Notre Dame is in the news again. Work is progressing. The scaffolding is a sight in itself. The message coming out from France is that this isn’t only a Church but a statement of aspiration and inspiration for Paris and France itself. I think it is also a metaphor for ourselves as Church. Covid 19 has brought us to our senses. Maybe. The Church as we know it, is gone, or it feels that way. However, Notre Dame is also a challenge. It is not a rebuild but rather a further statement that God continues; that life may look the same but is different; that we have to reconstruct with a Grand Design. We learn from the past. We retain what is worthwhile but we dump the accretions of history.
It was a week without funerals in our churches. However, there were Funerals. The Duke of Edinburgh took over the news. He was a man who didn’t want fuss and so his funeral was simple! During his funeral, I took off to Kilmoganny for Margo’s funeral (online). Margo had pancreatic cancer. She was my godmother Biddy’s daughter. She was a gem. A lady. The funeral was quiet and very gentle as she was. Her dignity in living, was evidenced in her dying and in her funeral. Many of us recalled the murder of her daughter Mairead in Kilkenny almost seven years ago. Her magnanimity at the time and afterwards was extraordinary. And then there was a local funeral of young Romo here in Finglas. He was 19. He came off his motorbike. The funeral went to Canice’s in the Village. And then a different Ritual occurred. A silver hearse. 7 limos. 20 sulkies. A garden of flowers. I think his own little family was almost left on the outside. They didn’t put on that show. I fear the glamour in tragedy. It can almost create an ambition. I feel it is dangerous.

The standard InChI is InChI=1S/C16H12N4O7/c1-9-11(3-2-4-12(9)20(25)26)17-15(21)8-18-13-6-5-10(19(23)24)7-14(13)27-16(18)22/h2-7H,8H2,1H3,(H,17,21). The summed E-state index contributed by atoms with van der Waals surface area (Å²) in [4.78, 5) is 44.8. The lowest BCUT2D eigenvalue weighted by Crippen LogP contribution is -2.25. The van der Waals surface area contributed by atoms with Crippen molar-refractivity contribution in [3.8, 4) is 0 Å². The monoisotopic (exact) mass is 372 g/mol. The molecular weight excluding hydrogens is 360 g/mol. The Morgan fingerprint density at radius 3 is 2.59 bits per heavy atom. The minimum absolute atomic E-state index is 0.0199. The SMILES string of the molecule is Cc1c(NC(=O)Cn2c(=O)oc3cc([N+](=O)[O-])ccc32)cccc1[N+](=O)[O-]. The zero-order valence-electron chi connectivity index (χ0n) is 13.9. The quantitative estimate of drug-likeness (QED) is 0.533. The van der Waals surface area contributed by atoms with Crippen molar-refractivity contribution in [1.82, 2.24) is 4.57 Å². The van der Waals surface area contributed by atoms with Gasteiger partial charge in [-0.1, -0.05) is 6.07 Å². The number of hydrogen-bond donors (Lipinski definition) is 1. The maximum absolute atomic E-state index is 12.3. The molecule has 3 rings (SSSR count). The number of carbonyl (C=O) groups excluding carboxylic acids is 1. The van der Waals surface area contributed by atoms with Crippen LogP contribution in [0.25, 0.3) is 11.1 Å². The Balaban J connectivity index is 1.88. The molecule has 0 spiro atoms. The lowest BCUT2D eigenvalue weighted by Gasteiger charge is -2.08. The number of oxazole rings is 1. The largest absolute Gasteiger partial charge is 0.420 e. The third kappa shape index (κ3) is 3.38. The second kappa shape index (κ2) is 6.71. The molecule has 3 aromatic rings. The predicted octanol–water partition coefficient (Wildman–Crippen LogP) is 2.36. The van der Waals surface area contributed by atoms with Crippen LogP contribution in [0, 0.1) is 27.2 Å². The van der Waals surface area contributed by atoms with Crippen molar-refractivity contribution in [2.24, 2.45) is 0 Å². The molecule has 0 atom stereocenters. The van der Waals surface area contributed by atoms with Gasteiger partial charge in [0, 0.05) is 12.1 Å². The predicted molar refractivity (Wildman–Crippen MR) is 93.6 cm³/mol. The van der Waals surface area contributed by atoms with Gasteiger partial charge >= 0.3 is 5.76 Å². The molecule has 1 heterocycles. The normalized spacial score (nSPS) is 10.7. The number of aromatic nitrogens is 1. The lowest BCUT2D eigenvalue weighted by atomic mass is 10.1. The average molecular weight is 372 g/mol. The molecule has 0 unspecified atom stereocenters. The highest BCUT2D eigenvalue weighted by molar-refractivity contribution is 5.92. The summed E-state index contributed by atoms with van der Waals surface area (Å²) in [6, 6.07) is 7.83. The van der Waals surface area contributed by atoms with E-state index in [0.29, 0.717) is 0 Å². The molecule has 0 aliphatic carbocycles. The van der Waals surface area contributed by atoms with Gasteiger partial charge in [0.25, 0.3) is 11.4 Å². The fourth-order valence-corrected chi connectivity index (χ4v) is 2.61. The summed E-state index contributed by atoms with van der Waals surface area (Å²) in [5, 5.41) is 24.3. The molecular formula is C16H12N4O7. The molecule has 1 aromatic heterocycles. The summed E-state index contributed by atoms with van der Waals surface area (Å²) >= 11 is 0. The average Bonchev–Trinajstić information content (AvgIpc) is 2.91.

Indi is busy:
She is minding the old folk. She hasn’t time to talk. She is now looking for a Carer’s Allowance.
Seamus Ahearne osa